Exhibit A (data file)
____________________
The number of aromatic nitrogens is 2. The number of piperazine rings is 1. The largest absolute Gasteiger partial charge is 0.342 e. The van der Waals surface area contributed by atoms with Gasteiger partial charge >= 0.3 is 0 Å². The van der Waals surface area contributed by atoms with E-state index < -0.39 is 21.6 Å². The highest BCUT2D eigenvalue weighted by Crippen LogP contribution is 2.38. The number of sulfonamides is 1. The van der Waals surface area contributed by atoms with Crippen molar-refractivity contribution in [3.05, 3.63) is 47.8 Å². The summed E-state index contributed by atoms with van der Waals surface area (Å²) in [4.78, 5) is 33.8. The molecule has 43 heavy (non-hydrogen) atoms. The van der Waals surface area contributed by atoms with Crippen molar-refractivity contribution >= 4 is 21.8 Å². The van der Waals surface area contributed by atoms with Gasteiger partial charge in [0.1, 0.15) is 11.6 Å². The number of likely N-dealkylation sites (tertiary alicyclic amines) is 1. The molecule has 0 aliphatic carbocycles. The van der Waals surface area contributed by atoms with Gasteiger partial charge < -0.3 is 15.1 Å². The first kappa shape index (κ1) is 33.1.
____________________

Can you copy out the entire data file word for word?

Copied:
The number of aromatic nitrogens is 2. The number of piperazine rings is 1. The largest absolute Gasteiger partial charge is 0.342 e. The van der Waals surface area contributed by atoms with Gasteiger partial charge >= 0.3 is 0 Å². The van der Waals surface area contributed by atoms with E-state index < -0.39 is 21.6 Å². The highest BCUT2D eigenvalue weighted by Crippen LogP contribution is 2.38. The number of sulfonamides is 1. The van der Waals surface area contributed by atoms with Crippen molar-refractivity contribution in [3.05, 3.63) is 47.8 Å². The summed E-state index contributed by atoms with van der Waals surface area (Å²) in [4.78, 5) is 33.8. The molecule has 43 heavy (non-hydrogen) atoms. The van der Waals surface area contributed by atoms with Crippen molar-refractivity contribution >= 4 is 21.8 Å². The van der Waals surface area contributed by atoms with Gasteiger partial charge in [0.1, 0.15) is 11.6 Å². The number of likely N-dealkylation sites (tertiary alicyclic amines) is 1. The molecule has 0 aliphatic carbocycles. The van der Waals surface area contributed by atoms with Gasteiger partial charge < -0.3 is 15.1 Å². The first kappa shape index (κ1) is 33.1.